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millions at the North who believe this institution guaranteed by the Constitution to the South, and will adhere to the South on this question; but there are none, I believe, who desire its extension and perpetuation--they rather deplore its existence; but the North might as soon expect the South to back her in a war for its extermination as for the South to ask the North to go to war to extend and perpetuate it; and this no man knew better than the Secretary of State, the negotiator of the treaty.

Look, too, to the bold, open, and treasonable proceedings of the friends and followers of the negotiator in South Carolina during the last summer and fall, and you find nothing but Disunion, Disunion! Texas, Texas! Disunion without Texas, and Texas and Disunion!

To ascertain their views fully, it were as well to look to the declarations of one of Mr. Calhoun's friends from South Carolina, made about the time of the Texas treaty, in the House of Representatives. I mean Mr. Rhett, who declared he would scorn himself if he were capable of singing hosannas to this Union; while another of his faithful followers, even to the abandonment of all his former cherished principles (I mean Mr. M'Duffie), entered into a calculation in the Senate Chamber upon the value of the Union, and undertook to show the advantages of three separate confederacies formed out of the United States, declaring upon his soul that, for a quarter of a century, he had not known this government but for its most iniquitous oppressions; and, when charged by Mr. Benton to his face with treasonable designs in the Texas movement, blanched and quailed, and could not utter a word in his defense; even this Mr. M'Duffie, who, in his message to the South Carolina Legislature in 1836, when speaking of the application of Texas for admission into the Union, said: "In my opinion, Congress ought,

not even to entertain such a proposition in the present state of the controversy. If we admit Texas into our Union while Mexico is still waging war against that province with a view to re-establish her supremacy over it, we shall, by the very act itself, make ourselves a party to the war; nor can we take this step without incurring this heavy responsibility until Mexico herself shall recognize the independence of her revolted province." And now, disunion being at the bottom, this gentleman is the first to step forth, in the absence of that recognition on the part of Mexico, and while our Executive is complaining in his annual messages of the savage and inhuman war carried on by that power against Texas, which he thinks we ought to put a stop to, he steps forward and proposes to take it, nolens volens, by the simple adoption of a joint resolution, as if it were a matter of no more moment than the payment of a messenger's wages. It serves well to show the degeneracy of the times and of our people. A few years back, and such a proposition would have aroused the indignation of all men of all parties; and he who would have presented it would have been regarded as little short of a madman, and the party that would have entertained it would have been overwhelmed with popular resentment. Well might Mr. Gallatin have expressed his surprise that such a mode of acquiring Texas could have entered into the imagination of man.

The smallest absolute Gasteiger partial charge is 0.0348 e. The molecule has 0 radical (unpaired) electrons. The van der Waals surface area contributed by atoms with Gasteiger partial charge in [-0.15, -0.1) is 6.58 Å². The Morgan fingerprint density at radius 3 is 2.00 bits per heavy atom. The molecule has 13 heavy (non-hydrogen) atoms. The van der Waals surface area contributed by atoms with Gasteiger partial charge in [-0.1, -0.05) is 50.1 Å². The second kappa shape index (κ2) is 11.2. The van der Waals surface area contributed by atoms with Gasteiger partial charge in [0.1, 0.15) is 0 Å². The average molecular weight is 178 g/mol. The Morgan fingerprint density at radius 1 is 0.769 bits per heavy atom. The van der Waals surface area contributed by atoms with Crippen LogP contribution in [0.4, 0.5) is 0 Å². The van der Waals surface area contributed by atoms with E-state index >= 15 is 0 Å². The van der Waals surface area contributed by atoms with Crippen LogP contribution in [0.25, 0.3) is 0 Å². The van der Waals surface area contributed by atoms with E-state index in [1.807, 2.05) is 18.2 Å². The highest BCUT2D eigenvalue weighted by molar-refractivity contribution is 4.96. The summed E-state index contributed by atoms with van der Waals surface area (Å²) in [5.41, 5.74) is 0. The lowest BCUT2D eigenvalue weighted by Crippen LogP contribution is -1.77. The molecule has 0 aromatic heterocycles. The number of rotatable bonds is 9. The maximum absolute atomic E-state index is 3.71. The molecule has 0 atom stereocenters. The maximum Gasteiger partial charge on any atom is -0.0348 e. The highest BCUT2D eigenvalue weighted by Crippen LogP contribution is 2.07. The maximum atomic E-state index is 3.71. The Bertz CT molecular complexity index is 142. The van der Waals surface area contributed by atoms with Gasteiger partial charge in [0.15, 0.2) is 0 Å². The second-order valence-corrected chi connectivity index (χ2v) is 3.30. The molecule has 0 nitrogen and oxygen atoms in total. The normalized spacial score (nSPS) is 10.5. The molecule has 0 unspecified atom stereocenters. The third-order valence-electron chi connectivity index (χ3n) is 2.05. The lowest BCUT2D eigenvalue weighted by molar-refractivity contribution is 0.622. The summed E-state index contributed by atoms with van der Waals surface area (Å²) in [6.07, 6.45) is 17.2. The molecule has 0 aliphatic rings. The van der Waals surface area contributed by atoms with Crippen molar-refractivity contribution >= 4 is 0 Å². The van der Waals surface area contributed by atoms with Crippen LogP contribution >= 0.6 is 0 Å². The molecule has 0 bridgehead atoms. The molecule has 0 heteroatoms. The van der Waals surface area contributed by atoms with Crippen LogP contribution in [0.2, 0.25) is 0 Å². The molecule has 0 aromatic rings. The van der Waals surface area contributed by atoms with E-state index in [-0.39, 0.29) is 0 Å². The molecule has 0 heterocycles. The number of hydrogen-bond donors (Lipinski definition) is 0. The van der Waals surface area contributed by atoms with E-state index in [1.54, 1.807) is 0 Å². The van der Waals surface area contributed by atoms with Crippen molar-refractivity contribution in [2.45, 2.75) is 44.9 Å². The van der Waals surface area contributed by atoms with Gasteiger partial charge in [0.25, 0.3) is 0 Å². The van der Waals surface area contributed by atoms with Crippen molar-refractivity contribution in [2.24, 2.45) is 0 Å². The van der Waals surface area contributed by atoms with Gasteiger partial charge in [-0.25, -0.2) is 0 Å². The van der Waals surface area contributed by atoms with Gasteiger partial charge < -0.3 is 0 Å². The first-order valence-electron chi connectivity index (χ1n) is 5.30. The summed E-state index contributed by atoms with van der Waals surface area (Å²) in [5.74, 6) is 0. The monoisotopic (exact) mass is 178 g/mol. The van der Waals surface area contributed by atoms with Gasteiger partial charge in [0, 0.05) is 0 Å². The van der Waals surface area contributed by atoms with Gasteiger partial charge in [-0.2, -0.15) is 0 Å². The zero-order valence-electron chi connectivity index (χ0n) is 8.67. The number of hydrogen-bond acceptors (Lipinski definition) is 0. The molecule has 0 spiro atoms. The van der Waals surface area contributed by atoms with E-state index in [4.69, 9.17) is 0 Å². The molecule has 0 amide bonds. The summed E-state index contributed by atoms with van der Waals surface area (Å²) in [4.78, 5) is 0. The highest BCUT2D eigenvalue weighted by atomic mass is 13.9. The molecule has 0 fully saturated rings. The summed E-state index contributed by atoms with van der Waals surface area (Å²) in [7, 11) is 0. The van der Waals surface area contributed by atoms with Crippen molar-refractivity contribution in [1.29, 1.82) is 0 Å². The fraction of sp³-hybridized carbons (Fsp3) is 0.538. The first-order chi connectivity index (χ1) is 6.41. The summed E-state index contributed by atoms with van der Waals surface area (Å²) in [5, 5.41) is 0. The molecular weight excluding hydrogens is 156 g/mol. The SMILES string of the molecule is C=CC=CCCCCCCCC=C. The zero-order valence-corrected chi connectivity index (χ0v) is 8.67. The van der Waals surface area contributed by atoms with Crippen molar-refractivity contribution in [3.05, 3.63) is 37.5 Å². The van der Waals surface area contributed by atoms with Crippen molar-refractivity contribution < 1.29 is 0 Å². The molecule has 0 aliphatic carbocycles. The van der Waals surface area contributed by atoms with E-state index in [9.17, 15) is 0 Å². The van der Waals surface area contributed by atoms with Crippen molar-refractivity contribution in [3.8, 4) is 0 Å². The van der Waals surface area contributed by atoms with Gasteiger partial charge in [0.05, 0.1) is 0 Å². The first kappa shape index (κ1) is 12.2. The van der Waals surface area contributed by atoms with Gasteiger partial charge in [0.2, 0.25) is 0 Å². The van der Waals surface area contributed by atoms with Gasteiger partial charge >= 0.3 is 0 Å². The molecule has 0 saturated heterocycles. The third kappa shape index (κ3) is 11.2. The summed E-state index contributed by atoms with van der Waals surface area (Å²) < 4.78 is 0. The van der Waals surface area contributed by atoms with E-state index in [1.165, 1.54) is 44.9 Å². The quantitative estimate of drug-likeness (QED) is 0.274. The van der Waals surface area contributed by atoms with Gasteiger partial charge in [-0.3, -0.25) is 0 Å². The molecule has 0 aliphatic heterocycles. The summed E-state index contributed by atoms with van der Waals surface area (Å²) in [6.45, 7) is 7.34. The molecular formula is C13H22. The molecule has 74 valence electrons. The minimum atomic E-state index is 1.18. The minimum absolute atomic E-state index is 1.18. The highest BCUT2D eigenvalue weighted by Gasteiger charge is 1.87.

But again, at a more recent period, you find this able and most skillful and accomplished negotiator and diplomatist, who has done nothing but blunder and stumble on like a blind horse over plowed ground ever since he has been in the department, whose sensibilities have been so much shocked at the bare presentation of abolition petitions from members of this confederacy as to propose at one time to the whole Southern delegation in Congress to retire from

the halls of Congress, and thus by violence dismember the government, you find him throwing wide the whole question of domestic slavery, and not only authorizing but inviting the interference and co-operation of the French government in the treaty or other new-fangled mode of annexation, for the purpose of perpetuating the blessings and advantages of slavery. Now, if it be conceded by our government that France may rightfully interfere, I pray to know upon what principle of civil or international law the same right can be denied to Great Britain, whose pretended designs upon this question were made the first pretext for immediate, instantaneous annexation, or slavery was to be abolished and Southern interests destroyed? And why is this interference on the part of France with our peculiar fireside domestic rights courted and entreated, but that it may lead to an interference on the part of Great Britain for its destruction; and which may lead, by their natural sympathies and affinities, to a co-operation between the Abolitionists of the North and that government that would tend to unite more closely the sympathies and interests of the South, lead to a division of the empire, and annexation with Texas? This I believe to be the design, and this, I fear, will be the result, if this Texas humbug is not speedily and decisively settled by the good sense of our countrymen. Upon no other view of the subject can the weakness and puerility- I should say madness — of his diplomatic correspondence be accounted for.